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How to extract the keys from an object in DataWeave using keysOf, namesOf, or pluck

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In this tutorial, we’ll learn different ways to get, extract, or retrieve an Array with all the keys from an Object. We’ll use the keysOf, namesOf, and pluck functions to demonstrate the differences between the type of Array that is returned from each function. For these examples, we’ll be working with JSON Objects specifically, although these functions work for other data types as well.

You can try all of these examples with the DataWeave Playground. To learn more about it, check out this tutorial.

Prerequisites

While not required to follow this tutorial, a good understanding of the basic DataWeave concepts would be preferred. You can check out these other tutorials if you feel a bit lost with some concepts:

keysOf

You can use the keysOf function to get an Array of all the Keys from the Object. Note that this will return an Array of Keys and not an Array of Strings. In this example, we create an Object with two fields: one containing the type of the first item in the Array and the second one containing the actual Array. Since this is an Array<Key>, we will need to do some additional steps when we try to compare the Keys to a String. We’ll see how to do that later in the tutorial.

Input payload

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{
  "firstName":"Avery",
  "lastName":"Chance",
  "age":56,
  "occupation":"Physicist",
  "address":{
    "street":"123 Main Street"
  }
}

Script

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%dw 2.0
output application/json
var keysArray = keysOf(payload)
---
{
    itemType: typeOf(keysArray[0]),
    keys: keysArray
}

Output

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{
  "itemType": "Key",
  "keys": [
    "firstName",
    "lastName",
    "age",
    "occupation",
    "address"
  ]
}

namesOf

You can use the namesOf function to get an Array of all the Keys from the Object in a String form. In this example, we create an Object with two fields: one containing the type of the first item in the Array and the second one containing the actual Array. Since this is an Array<String>, we won’t need to do additional steps to compare the Keys to a String.

Input payload

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{
  "firstName":"Avery",
  "lastName":"Chance",
  "age":56,
  "occupation":"Physicist",
  "address":{
    "street":"123 Main Street"
  }
}

Script

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%dw 2.0
output application/json
var keysArray = namesOf(payload)
---
{
    itemType: typeOf(keysArray[0]),
    keys: keysArray
}

Output

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{
  "itemType": "String",
  "keys": [
    "firstName",
    "lastName",
    "age",
    "occupation",
    "address"
  ]
}

pluck

You can use the pluck function to get an Array of all the Keys from the Object. Note that this will return an Array of Keys and not an Array of Strings. In this example, we create an Object with two fields: one containing the type of the first item in the Array and the second one containing the actual Array. Since this is an Array<Key>, we will need to do some additional steps when we try to compare the Keys to a String. We’ll see how to do that later in the tutorial.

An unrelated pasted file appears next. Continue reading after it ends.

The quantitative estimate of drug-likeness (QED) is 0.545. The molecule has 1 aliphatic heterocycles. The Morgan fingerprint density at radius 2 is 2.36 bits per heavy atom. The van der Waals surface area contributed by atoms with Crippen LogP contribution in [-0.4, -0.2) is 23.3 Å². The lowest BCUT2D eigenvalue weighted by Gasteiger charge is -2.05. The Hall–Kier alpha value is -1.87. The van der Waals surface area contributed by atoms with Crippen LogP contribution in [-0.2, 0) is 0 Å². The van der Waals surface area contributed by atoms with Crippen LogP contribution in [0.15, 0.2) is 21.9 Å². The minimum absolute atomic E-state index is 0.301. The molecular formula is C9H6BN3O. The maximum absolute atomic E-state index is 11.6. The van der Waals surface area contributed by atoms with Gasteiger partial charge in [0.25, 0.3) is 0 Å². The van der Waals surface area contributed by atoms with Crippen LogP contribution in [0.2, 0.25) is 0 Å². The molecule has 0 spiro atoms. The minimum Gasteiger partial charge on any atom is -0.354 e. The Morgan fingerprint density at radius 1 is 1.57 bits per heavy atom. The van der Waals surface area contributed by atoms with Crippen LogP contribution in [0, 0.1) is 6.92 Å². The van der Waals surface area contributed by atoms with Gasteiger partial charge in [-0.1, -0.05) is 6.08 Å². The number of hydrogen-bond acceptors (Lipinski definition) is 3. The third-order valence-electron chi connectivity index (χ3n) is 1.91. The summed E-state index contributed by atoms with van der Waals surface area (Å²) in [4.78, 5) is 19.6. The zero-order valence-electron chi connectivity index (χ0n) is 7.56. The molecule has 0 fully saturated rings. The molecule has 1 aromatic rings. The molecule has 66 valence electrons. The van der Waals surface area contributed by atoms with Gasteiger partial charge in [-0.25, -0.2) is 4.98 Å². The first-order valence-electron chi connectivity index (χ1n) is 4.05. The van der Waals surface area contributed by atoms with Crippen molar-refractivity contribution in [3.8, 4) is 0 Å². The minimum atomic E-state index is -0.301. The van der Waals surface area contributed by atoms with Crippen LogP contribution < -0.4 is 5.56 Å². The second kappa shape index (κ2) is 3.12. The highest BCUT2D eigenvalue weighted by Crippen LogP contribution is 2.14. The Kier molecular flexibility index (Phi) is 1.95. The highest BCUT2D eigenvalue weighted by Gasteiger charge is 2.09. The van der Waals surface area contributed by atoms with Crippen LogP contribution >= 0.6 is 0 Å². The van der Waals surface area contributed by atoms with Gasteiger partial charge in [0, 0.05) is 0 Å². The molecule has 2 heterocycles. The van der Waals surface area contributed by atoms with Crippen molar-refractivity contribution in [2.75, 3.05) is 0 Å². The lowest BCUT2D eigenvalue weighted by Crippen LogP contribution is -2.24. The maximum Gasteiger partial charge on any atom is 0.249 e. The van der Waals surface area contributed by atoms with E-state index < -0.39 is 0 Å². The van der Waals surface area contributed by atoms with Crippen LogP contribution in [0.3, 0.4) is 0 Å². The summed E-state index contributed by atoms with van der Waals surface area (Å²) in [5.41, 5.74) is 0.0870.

Input payload

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{
  "firstName":"Avery",
  "lastName":"Chance",
  "age":56,
  "occupation":"Physicist",
  "address":{
    "street":"123 Main Street"
  }
}

Script

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%dw 2.0
output application/json
var keysArray = payload pluck $$
---
{
    itemType: typeOf(keysArray[0]),
    keys: keysArray
}

Output

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{
  "itemType": "Key",
  "keys": [
    "firstName",
    "lastName",
    "age",
    "occupation",
    "address"
  ]
}

Compare Keys to Strings with ~=

When you try to use an equality operator like “equals to” (==) to compare a Key and a String, the result will always be false. An easy way to avoid this is to use the “similar to” operator (~=) to compare Keys and Strings. This operator coerces one of the types into the other one to be able to compare different types.

In the next example, we use the filter function to demonstrate this functionality after retrieving our Array of Keys using the keysOf function. We won’t cover the complete use of filter right now, but you can check out this tutorial to learn more about it.

Input payload

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{
  "firstName":"Avery",
  "lastName":"Chance",
  "age":56,
  "occupation":"Physicist",
  "address":{
    "street":"123 Main Street"
  }
}

Script

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%dw 2.0
output application/json
---
keysOf(payload) filter ($ ~= "firstName")

Output

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[
  "firstName"
]

If you’re not familiar with the dollar-sign syntax, you can check out the Prerequisites section at the top of this tutorial to get familiar with it. If you prefer to see the explicit lambda, it would look like this:
keysOf(payload) filter ((key) -> key ~= "firstName")

As you can see, we were able to extract the Key that matched the String firstName. If we tried to do this with $ == "firstName" instead, the result would be an empty Array because no matches would be found, since Key == String is always false. To understand this topic in detail and to learn other alternatives to compare different types, check out this tutorial.

Next Steps

We learned different ways to extract an Array with all the keys from an Object using the keysOf, namesOf, and pluck functions. We also learned how to compare Keys to Strings using the ~= operator.

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